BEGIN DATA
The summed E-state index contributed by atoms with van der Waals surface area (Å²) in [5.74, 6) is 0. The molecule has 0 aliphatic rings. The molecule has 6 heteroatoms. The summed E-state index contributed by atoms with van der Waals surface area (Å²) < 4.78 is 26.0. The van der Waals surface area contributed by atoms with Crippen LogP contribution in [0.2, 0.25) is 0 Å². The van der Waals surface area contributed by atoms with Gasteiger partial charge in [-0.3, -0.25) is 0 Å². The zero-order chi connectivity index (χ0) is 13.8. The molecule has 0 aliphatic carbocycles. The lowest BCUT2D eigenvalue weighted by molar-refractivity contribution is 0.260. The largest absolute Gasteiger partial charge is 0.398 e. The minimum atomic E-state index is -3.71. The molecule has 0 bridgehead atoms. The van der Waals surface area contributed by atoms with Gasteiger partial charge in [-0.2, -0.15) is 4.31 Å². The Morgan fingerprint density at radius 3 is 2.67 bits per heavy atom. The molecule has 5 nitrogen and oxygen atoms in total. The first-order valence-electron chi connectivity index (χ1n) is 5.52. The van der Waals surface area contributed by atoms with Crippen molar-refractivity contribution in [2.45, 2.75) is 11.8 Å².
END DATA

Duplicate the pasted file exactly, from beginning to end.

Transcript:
The summed E-state index contributed by atoms with van der Waals surface area (Å²) in [5.74, 6) is 0. The molecule has 0 aliphatic rings. The molecule has 6 heteroatoms. The summed E-state index contributed by atoms with van der Waals surface area (Å²) < 4.78 is 26.0. The van der Waals surface area contributed by atoms with Crippen LogP contribution in [0.2, 0.25) is 0 Å². The van der Waals surface area contributed by atoms with Gasteiger partial charge in [-0.3, -0.25) is 0 Å². The zero-order chi connectivity index (χ0) is 13.8. The molecule has 0 aliphatic carbocycles. The lowest BCUT2D eigenvalue weighted by molar-refractivity contribution is 0.260. The largest absolute Gasteiger partial charge is 0.398 e. The minimum atomic E-state index is -3.71. The molecule has 0 bridgehead atoms. The van der Waals surface area contributed by atoms with Gasteiger partial charge in [-0.2, -0.15) is 4.31 Å². The Morgan fingerprint density at radius 3 is 2.67 bits per heavy atom. The molecule has 5 nitrogen and oxygen atoms in total. The first-order valence-electron chi connectivity index (χ1n) is 5.52. The van der Waals surface area contributed by atoms with Crippen molar-refractivity contribution in [2.45, 2.75) is 11.8 Å².